Taking risks where others would not. Be able to look towards the future and try to imagine where the industry is going.
Robert Landino is the current CEO of Center Earth LLC, a full-service consultancy and concrete construction company serving the Connecticut market. He also serves as President of Heartwood Homes based in North Haven, Connecticut.
In addition, Bob Landino is also the founder and former CEO of Centerplan Companies. He has directed the development of more than one million square feet of real estate development, construction management and oversight including retail, healthcare, industrial, residential and urban mixed-use projects.
Prior to his involvement at Centerplan, Robert Landino was the President and Chief Executive at BL Companies, an Engineering News Record (ENR) Top 500 Architect & Engineering firm with offices throughout the northeast and mid-Atlantic states. he co-founded the firm in 1987, when it began as a two-person consulting practice. BL Companies grew to employ more than 250 professionals and support staff located in seven offices. BL Companies has twice been named one of the nation’s 500 fastest growing privately held firms by Inc. Magazine.
Bob Landino also served three terms as a member of the Connecticut House of Representatives until his retirement in 2000. He represented the towns of Clinton, Essex, Old Saybrook, and Westbrook, and he served as House Chairman of the Banks Committee and Vice Chairman of the Planning and Development and Finance Committees. Bob received a B.S. in civil engineering in 1983, and is a licensed Professional Engineer in several states, including Connecticut. He is extremely active in his community and has been fortunate enough to be involved in multiple Chambers of Commerce, various civic groups, and community organizations that aim to promote and enhance the populations they serve.
Robert Landino has won numerous awards throughout his career, including Business Person of the Year by the New Haven Chamber of Commerce.
Where did the idea for your company come from?
My father [Al Landino] grew up in public housing projects on Grand Avenue in New Haven that were an extension of the Wooster Street neighborhood. After World War II he went to UConn on the GI Bill and chose civil engineering as a profession. As a first-generation Italian-American he was the first member of his family to go to college and he truly was my hero in every respect. He then became the City Engineer of New Haven during the time that “urban renewal” projects were sweeping the country’s city centers. I remember sitting at the dinner table night after night and listening to my father talk about the work they were doing to transform the city, reduce blight, combat chronic poverty, and provide better homes and neighborhoods for the people living there. That was my first introduction to urban planning, real estate and construction…and it was the start of what has become a life-long passion for civil engineering.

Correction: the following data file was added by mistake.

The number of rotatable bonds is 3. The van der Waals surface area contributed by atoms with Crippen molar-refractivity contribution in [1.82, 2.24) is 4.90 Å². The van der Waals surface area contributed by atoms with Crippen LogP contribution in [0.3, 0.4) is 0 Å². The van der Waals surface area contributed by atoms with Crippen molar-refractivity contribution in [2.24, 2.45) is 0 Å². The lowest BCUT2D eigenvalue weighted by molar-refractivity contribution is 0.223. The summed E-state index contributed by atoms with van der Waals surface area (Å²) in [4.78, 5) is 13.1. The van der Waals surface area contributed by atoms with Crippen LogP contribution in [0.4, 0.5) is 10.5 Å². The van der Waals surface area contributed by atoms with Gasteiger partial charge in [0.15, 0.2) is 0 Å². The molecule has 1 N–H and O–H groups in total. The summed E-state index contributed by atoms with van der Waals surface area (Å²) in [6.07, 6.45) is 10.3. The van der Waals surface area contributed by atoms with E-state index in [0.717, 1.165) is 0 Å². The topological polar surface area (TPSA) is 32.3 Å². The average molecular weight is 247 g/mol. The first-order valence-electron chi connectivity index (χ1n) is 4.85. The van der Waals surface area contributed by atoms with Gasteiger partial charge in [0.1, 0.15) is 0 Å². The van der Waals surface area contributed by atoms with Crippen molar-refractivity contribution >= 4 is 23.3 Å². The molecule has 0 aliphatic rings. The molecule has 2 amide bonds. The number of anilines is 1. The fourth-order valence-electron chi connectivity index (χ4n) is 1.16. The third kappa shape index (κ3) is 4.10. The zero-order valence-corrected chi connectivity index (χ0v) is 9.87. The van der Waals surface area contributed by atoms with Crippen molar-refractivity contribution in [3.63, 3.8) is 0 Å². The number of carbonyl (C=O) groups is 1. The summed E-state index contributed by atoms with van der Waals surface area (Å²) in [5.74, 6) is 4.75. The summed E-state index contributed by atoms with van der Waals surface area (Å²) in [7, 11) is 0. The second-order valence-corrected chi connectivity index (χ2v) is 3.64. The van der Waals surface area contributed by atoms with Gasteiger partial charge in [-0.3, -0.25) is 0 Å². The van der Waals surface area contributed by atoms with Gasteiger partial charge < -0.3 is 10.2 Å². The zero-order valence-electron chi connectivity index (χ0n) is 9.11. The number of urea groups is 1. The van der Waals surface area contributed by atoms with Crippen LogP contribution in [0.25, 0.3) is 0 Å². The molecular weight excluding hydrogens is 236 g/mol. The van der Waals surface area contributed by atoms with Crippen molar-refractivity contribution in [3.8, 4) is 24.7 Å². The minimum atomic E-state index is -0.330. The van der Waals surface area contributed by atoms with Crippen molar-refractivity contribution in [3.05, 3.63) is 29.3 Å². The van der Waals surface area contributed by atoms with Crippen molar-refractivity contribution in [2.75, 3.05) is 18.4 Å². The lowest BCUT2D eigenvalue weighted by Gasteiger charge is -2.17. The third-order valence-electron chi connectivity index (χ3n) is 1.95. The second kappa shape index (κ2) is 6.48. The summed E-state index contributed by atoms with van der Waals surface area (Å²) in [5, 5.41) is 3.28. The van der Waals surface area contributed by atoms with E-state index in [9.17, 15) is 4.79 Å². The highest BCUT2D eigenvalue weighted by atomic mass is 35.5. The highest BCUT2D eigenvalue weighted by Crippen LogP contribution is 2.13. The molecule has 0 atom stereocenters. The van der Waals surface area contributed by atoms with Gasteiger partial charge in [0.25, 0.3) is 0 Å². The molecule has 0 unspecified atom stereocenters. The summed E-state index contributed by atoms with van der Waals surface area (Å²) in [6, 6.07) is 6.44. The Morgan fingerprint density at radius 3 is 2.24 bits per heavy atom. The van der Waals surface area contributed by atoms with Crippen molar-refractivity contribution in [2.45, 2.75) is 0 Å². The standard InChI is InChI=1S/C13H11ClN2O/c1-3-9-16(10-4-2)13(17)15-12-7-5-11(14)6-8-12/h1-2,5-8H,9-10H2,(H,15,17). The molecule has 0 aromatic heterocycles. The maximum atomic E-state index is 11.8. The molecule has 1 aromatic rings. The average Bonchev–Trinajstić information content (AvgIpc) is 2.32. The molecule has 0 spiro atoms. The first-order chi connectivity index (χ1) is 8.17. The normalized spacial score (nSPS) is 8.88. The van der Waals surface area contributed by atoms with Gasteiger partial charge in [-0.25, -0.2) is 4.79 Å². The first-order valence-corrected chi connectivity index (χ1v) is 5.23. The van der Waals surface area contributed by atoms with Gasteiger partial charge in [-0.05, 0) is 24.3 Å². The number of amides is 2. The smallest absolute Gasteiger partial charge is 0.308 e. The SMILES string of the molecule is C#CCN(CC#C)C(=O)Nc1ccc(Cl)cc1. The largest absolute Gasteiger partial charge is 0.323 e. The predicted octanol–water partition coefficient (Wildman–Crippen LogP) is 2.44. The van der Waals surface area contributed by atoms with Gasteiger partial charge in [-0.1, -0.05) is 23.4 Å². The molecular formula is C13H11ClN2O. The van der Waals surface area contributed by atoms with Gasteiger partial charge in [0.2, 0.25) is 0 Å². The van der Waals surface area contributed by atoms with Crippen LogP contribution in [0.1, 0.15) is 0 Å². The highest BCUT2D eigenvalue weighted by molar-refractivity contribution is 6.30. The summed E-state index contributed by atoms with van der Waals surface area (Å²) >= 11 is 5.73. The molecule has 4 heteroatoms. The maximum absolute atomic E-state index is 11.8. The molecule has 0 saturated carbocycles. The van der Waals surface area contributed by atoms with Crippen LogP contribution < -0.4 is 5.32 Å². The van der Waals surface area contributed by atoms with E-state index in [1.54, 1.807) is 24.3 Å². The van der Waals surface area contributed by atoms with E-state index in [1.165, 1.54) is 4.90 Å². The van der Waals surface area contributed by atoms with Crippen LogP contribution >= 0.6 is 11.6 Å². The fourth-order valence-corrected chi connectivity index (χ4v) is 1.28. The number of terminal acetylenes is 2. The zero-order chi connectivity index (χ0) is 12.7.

When I graduated in 1982, I took a job with a civil engineering design firm in New York City and saw how things worked on the grandest scale possible. About six years later, I came back to Connecticut and my wife (at the time) and I started my first business, BL Companies. We began with just the two of us, one desk and one computer and grew it to over 250 employees with offices in seven states. We quickly became one of the leading civil engineering firms in the region, due in large part to the knowledge I gained from my father and the ability to see the nexus between all the disparate elements that go into successful developments.
Besides my business, I have another passion and that is public service. In 1994 I was elected to the state House of Representatives and would serve there until 2000. My time at the state capitol further fueled my belief that private development could yield a public benefit and would be vital to the future success of the state — especially our urban centers that had been neglected for years.
The example of my father, the values and work ethic he ingrained in me, his love for this country as a first-generation immigrant and veteran, coupled with my passion for public service are the things that inspired me then, and continue to do so now.
What does your typical day look like and how do you make it productive?
No two days are the same but I do like to include a few key things every day: going to the gym, spending a few minutes meditating, and saving emails until after my morning coffee.
How do you bring ideas to life?
Having a team to work with is really essential to bringing ideas to life. My team is at the forefront of everything we do and being able to rely on their individual expertise has been incredibly valuable. Beyond that, we set a goal and then create a roadmap of how to get there. Setting small, realistic goals ensures that we stay on track every step of the way.
What’s one trend that excites you?